# Thread: checking for a posetive difference.

1. ## checking for a posetive difference.

hi

Code:
if(a-b>0)
I remember there is some catch in doing this but what is it?
... some casting I should do?
in what cases would it work and when not.

2. Looks good to me as long as there is no overflow.

3. You could just write it as
Code:
if (a > b)

4. Originally Posted by robatino
You could just write it as
Code:
if (a > b)
yeah but I want to check for positivness so this is more readable.

5. Originally Posted by Daved
Looks good to me as long as there is no overflow.
that is what I am worried about.

6. actually how do I do
Code:
if(x<0)
if x is unsigned.

7. Originally Posted by kroiz
yeah but I want to check for posetivness so this is more readable.
There are only two possible issues with your expression that I can think of: first, if a and b are pointers into an array, then a-b is computed using a type called ptrdiff_t which is supposed to represent the integer difference between two pointers, but is not actually guaranteed to be able to hold the result. The other is that if a and b are unsigned integral types, then I think the difference is calculated as an unsigned type first and then compared to 0 (which is bad, since a-b would always be >= 0 regardless of a and b). I just tested this with gcc and this in fact happens, for example with a = 1 and b = 2, the test a-b > 0 passes. So my expression is safer for unsigned types - it should work properly in this case.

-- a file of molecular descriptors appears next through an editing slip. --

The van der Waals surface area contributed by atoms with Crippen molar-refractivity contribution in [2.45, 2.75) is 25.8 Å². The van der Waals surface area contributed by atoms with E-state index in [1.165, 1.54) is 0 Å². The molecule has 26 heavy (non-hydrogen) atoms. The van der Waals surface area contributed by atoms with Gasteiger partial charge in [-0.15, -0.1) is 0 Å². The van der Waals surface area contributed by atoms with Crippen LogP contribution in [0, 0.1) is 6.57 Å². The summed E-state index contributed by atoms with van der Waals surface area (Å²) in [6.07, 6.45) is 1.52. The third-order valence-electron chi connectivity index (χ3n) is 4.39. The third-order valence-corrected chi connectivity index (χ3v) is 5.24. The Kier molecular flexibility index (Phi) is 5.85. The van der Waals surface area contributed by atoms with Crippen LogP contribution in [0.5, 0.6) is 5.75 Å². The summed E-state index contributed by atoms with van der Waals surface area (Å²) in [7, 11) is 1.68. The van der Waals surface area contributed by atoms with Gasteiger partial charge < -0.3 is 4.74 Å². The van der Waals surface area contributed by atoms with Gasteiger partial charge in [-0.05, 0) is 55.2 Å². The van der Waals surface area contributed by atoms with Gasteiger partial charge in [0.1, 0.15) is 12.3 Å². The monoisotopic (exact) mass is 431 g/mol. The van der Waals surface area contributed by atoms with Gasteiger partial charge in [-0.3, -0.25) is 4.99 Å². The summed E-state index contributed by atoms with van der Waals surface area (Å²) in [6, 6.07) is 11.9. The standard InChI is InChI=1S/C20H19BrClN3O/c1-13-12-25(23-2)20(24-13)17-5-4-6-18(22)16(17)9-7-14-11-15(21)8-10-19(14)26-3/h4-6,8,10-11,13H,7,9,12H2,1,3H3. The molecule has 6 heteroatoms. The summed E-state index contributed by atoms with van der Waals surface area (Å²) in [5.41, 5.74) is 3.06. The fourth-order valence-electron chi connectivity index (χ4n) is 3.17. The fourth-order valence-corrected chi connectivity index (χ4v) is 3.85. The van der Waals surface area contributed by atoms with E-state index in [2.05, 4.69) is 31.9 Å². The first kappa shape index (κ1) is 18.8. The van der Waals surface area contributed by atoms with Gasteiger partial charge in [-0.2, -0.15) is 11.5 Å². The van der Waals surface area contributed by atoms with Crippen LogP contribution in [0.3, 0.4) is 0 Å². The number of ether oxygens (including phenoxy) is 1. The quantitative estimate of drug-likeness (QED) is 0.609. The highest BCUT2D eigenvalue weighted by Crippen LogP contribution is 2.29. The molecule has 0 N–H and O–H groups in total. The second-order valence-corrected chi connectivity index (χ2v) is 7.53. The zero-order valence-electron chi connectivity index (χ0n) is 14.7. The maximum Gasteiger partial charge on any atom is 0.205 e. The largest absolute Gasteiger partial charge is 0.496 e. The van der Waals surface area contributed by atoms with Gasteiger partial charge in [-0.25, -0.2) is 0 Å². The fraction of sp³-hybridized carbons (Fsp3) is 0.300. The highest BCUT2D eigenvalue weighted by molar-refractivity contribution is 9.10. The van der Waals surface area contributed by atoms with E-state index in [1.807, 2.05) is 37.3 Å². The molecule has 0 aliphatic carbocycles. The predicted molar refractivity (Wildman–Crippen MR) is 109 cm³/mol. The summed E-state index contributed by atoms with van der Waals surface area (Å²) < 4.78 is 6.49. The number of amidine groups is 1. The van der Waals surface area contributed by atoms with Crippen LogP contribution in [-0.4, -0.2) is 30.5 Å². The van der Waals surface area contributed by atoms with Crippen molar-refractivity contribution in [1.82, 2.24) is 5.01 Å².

8. Originally Posted by kroiz
actually how do I do
Code:
if(x<0)
if x is unsigned.
You can't. If x needs to hold negative values, it has to be signed.

9. Originally Posted by robatino
You can't. If x needs to hold negative values, it has to be signed.
but x should not be able to hold negative values.

Code:
unsigned int x=3;
unsigned int y=4;
for(unsigned int i ; i< x-y ++i)
foo();
see the problem here? I would like the loop to run zero times.

I would like something like this:
Code:
unsigned int x=3;
unsigned int y=4;
int diff = x-y;
if(diff<0)
diff=0;
for(unsigned int i ; i<diff; ++i)
foo();
another problem is that diff in the above example might not be big enough to hold the difference between x and y, since it signed and thus half the size.

10. Code:
for(unsigned int i ; i+y<x; ++i)
Now both sides of the comparison are >=0 and it works. (BTW, you need to initialize i, I didn't since I don't know what value you want.)

11. I see, I guess I can not avoid doing a comparison of who is bigger.
I just thought it is more readable to actually compare to zero.

12. You could also use
Code:
unsigned int diff = (x > y)? x-y : 0;
and then
Code:
i < diff
which would be a little more efficient since you're not doing the addition each time through the loop.

13. Thanks robatino. (-:

14. > ptrdiff_t which is supposed to represent the integer difference between two pointers,
> but is not actually guaranteed to be able to hold the result.
Where did this come from?

15. In the C standard,

http://c0x.coding-guidelines.com/6.5.6.html

see #1166. I'm assuming the C++ standard has the same behavior.